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Women who don't use birth control explain why not, slut-shame those who do

Hint: It's because they don't understand how birth control works


Jenny Kutner
July 23, 2014 12:20AM (UTC)

In the aftermath of the Hobby Lobby ruling that will effectively allow corporations to prevent their female employees from accessing certain forms of contraception, BuzzFeed posted explanations from 22 of its own female employees about why they use birth control. The responses ranged from medical -- "for my endometriosis" -- to ethical -- "because it's none of your business" -- to practical -- "because condoms break sometimes." All were different, but each reflected some of the most common reasons that more than 99 percent of sexually active adult women use some form of contraception.

Well, the <1 percent of women who don't use birth control took it upon themselves to respond to BuzzFeed by explaining their own reproductive choices, listing the reasons they don't use birth control on the faith-centered blog Catholic Sistas (not a spelling error). But instead of simply offering up their "logical" (read: totally putative) justifications, the women also illustrated a general lack of understanding of how birth control works, as well as what it means not to try to "force others to follow what we believe" by sending preachy messages about the virtue of sexing to make babies.

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Most of the responses can be grouped into one of three distinct categories of scary: There are those that attempt to reappropriate feminist language to make anti-feminist points (“Because it perpetuates the objectification of women as worthless sexual objects, constantly at the disposal of men in our commodity driven culture"); those that perpetuate medically inaccurate misconceptions about reproduction ("Because I don’t want to abort any of my babies, even if they are only a few days old”); and those that can't see past their own religious moral objections to people consensually touching each other for non-reproductive reasons (“Because if I didn’t want to have a baby, I just wouldn’t have sex"). Others fit somewhere in between, citing unrelated concerns about the environment ("Because we like our sex environmentally friendly" -- does this have something to do with condoms?) and hormones flooding the earth ("Because I like my water without other people’s estrogen in it” -- I actually don't know what this means).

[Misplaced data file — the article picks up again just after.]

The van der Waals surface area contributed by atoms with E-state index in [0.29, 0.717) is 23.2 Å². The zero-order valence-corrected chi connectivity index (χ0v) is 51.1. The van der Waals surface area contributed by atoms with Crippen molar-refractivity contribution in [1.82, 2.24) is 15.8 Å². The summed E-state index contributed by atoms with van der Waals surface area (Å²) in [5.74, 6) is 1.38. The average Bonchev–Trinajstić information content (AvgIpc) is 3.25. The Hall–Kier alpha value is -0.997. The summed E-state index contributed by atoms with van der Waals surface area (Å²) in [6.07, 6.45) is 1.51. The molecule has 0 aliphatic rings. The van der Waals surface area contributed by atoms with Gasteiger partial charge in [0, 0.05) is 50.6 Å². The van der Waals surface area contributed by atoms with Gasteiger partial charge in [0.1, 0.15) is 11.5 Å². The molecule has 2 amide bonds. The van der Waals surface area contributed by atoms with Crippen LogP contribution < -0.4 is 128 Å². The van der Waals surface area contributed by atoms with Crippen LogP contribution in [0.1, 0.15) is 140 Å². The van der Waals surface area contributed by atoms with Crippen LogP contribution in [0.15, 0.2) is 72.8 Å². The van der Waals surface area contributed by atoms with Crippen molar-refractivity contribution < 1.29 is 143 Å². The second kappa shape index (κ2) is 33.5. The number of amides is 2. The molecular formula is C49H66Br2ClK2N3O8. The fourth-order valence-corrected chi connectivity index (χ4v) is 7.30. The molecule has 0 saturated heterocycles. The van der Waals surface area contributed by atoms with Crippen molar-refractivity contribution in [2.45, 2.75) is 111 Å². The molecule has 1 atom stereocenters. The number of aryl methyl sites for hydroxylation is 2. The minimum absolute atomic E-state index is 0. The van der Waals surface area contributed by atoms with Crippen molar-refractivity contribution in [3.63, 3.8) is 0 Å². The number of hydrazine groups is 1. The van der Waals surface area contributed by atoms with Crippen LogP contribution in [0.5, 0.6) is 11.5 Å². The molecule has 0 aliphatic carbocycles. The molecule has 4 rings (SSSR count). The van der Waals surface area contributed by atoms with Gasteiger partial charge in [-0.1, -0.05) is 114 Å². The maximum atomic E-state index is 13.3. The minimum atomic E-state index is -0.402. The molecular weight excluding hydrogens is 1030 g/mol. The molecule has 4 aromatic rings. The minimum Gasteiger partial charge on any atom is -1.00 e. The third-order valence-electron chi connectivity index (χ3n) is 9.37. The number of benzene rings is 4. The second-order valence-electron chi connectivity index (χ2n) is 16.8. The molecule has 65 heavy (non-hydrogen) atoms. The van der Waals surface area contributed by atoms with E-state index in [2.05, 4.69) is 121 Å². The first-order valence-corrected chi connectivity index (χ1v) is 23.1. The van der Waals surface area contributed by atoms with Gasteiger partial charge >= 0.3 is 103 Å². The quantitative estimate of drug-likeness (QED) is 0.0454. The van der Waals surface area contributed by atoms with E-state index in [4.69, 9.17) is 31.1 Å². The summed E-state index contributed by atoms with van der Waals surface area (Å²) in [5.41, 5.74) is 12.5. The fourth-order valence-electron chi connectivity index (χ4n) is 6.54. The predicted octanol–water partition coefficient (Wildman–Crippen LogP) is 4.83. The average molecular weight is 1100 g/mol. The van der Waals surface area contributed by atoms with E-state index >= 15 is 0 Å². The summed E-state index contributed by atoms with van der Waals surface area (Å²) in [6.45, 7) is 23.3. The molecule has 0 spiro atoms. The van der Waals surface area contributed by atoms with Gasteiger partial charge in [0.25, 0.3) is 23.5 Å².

Oh, and then there are the ones that just can't fit into any category, because they rely on magic. For example: “Because my fertility is my superpower.” (Emphasis original.)

Here are a few more:

“Because regularly shooting my body up with extra hormones would make it a lot harder to be a reasonable, thoughtful, and logical human being.”

“Because I really don’t think it’s healthy for my body to think it is perpetually pregnant.”

“Because I love the first little flutters of a baby growing within me.”

“Because the first thing my mom’s oncologist asked her when she was told she had breast cancer was, “Were you on the pill?”

“Because of the NFP divorce rate stats (less than 2%).”

“Because nothing in the world smells better than a baby’s head.”

What most of the responses have in common is their implicit woman-shaming directed at anyone who dares have sex without being open to the possibility of becoming pregnant. As Amanda Marcotte points out at Raw Story, each of the BuzzFeed women posted an explanation for her birth control choice that was deeply personal and applied only to her; the Catholic Sistas, on the contrary, hold signs that "can be summed up as, 'Because I’m better than you stupid sluts.'" And it's true: what else is there to be gleaned from an explanation like, "Because I don't want to treat my body like a toxic waste dump when there are healthier alternatives"? If you're a woman who wants to have sex but no babies, then you are disgusting and dangerous, and potentially radioactive. (Oh, and you also definitely hate babies -- because trying not to have a baby at any point means you never, ever want one.)

The Catholic Sistas' thinking is yet another example of twisted understandings of religion being used to control sex and sexuality, particularly for women. Just like the court briefs submitted in support of Hobby Lobby, their messages reveal an entrenched fear of separating intercourse and reproduction from one another, which teaches women not only not to want sex, but to regard it with disgust. The other lesson to be learned is that sex isn't a way to express or fulfill love and desire, but another aspect of a woman's self to be ceded to someone else. That isn't just scary -- it's sad.

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(h/t Wonkette)


 


Jenny Kutner

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